Flu Facts: What Does ‘Airborne’ Really Mean?
Symptoms and Treatment Following a few simple steps can provide the arsenal needed to keep you and your family healthy through flu season.
Influenza is the most deadly airborne virus in the United States, annually impacting about 5 to 20 percent of Americans and hospitalizing some 200,000 of them, according to the U.S. Centers for Disease Control and Prevention. But following a few simple steps can provide the arsenal needed to keep you and your family healthy through flu season.
To set the record straight, Dr. Bryan Stone, an internal medicine specialist and nephrologist, and Wally Kowalski, a mechanical engineer who specializes in designing air filtration systems that can fight flu particles, are sounding off on how the virus works and what you can do to prevent from getting it.
Mediaplanet: Why is flu season from October to April—and why are we most susceptible to getting it this time of year?
Kowalski: People tend to stay indoors during the winter and airborne illnesses thrive in indoor spaces.
MP: What does “airborne” mean?
Kowalski: An airborne virus can be transmitted through droplets that stay suspended in the air in an indoor space. Small virus particles are emitted anytime anyone who’s infected with the flu coughs, breathes, or sneezes, and those droplets rapidly evaporate down to particulates. Large virus particles precipitate from the air and settle on surfaces to become fomites—which, if they’re touched, can be transmitted to the hand then to the mouth, the nose or the eyes. Someone who is sick emits 11 virus particles per minute.
MP: What about “animal” strains of the flu—like swine flu and avian flu, which we’ve previously seen?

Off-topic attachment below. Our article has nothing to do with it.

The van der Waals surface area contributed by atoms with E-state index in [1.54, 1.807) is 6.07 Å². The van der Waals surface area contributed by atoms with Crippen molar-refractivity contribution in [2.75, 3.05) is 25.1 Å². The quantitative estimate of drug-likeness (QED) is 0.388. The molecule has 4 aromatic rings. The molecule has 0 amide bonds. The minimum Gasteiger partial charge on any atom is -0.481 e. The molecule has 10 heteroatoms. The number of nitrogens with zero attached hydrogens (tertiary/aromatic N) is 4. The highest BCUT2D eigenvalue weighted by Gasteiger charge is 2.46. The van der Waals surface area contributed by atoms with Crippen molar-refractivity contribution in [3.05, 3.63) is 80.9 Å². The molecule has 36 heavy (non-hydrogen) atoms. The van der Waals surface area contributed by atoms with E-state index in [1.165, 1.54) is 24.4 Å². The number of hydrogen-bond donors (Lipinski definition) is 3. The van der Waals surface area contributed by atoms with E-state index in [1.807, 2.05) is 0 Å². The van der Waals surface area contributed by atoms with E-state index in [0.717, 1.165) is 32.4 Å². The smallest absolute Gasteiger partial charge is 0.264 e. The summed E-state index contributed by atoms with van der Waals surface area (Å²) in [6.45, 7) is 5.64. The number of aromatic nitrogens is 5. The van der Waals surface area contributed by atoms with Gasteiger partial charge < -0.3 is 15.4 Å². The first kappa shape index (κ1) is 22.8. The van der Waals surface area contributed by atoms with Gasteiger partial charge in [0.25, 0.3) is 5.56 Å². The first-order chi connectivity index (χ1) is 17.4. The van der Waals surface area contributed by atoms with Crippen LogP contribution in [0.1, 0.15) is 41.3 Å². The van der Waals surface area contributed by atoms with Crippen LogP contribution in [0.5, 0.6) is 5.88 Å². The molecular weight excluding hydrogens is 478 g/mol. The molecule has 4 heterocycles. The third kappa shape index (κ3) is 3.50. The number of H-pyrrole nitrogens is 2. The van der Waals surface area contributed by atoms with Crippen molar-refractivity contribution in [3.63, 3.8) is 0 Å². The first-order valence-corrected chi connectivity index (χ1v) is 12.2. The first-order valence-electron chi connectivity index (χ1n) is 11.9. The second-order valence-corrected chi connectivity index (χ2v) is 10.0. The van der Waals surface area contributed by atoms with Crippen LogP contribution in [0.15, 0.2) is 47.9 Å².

"The problem with the flu is you’re dealing with something you can’t see or smell. Someone could walk in the room and you don’t know if they’re breathing out these particles."
Dr. Stone: Viruses can be transmitted from people but also from animals. The flu is constantly evolving, so that makes it hard to build up an immune defense to it—and that goes for animals, too.
MP: What are the best ways to prevent the flu?
Kowalski: There are three prongs: vaccination, hygiene and air cleaning technologies.
What are air cleaning technologies, and how can they fight bacterial infections like the flu?
Kowalski: The flu is vulnerable to ultraviolet light and air cleaning systems, which are available online or retail stores. They can eliminate up to 99 percent of flu particles from the air, which can be helpful if you live with someone fighting the flu. Always opt for devices that have been tested in independent laboratories and can filter 99 percent or more of bacterial particles.
MP: Just how effective is the flu shot?
Dr. Stone: It’s safe for almost everybody, and it’s especially recommended for the elderly and young children. Scientists have built the vaccine based on mathematical models—and the shot is effective only if the people around you have gotten it too. That’s the only downside of the vaccine, but that’s also why schools and offices often offer free flu shots.
MP: Why is hand washing or staying away from infected people isn’t enough?
Dr. Stone: The problem with the flu is you’re dealing with something you can’t see or smell. Someone could walk in the room and you don’t know if they’re breathing out these particles. You can’t clean it with household chemicals. You can clean a surface of your desk or a table but that only fixes it for a moment. Bleach can’t fix that. Air filter systems are key—it’s about cleaning the air.
MP: What’s your best tip for preventing the flu?
Kowalski: Avoiding people who have it! With flu transmission, proximity is key: Data show if you’re five feet away from a person with the flu, you’re 100 percent, or two times, as likely to catch the flu than if you’re standing 20 feet away.